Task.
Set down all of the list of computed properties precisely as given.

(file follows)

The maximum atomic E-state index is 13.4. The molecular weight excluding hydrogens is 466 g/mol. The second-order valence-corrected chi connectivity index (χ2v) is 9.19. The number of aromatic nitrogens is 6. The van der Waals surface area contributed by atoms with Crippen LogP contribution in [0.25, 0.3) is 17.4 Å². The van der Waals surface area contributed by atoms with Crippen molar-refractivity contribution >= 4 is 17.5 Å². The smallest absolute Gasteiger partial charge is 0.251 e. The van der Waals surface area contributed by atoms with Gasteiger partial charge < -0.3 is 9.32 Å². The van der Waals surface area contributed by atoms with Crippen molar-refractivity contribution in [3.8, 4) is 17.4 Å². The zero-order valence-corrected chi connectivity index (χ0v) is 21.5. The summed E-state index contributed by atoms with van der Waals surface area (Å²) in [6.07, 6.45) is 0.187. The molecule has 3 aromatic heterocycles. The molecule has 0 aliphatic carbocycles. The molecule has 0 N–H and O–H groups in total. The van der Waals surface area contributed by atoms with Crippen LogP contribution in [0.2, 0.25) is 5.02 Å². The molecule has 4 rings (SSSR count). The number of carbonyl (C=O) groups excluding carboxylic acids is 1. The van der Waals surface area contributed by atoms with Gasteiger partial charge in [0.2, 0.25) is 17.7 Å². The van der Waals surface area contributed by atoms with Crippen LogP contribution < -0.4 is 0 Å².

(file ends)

The maximum atomic E-state index is 13.4. The molecular weight excluding hydrogens is 466 g/mol. The second-order valence-corrected chi connectivity index (χ2v) is 9.19. The number of aromatic nitrogens is 6. The van der Waals surface area contributed by atoms with Crippen LogP contribution in [0.25, 0.3) is 17.4 Å². The van der Waals surface area contributed by atoms with Crippen molar-refractivity contribution >= 4 is 17.5 Å². The smallest absolute Gasteiger partial charge is 0.251 e. The van der Waals surface area contributed by atoms with Gasteiger partial charge < -0.3 is 9.32 Å². The van der Waals surface area contributed by atoms with Crippen molar-refractivity contribution in [3.8, 4) is 17.4 Å². The zero-order valence-corrected chi connectivity index (χ0v) is 21.5. The summed E-state index contributed by atoms with van der Waals surface area (Å²) in [6.07, 6.45) is 0.187. The molecule has 3 aromatic heterocycles. The molecule has 0 aliphatic carbocycles. The molecule has 0 N–H and O–H groups in total. The van der Waals surface area contributed by atoms with Crippen LogP contribution in [0.2, 0.25) is 5.02 Å². The molecule has 4 rings (SSSR count). The number of carbonyl (C=O) groups excluding carboxylic acids is 1. The van der Waals surface area contributed by atoms with Gasteiger partial charge in [0.2, 0.25) is 17.7 Å². The van der Waals surface area contributed by atoms with Crippen LogP contribution < -0.4 is 0 Å².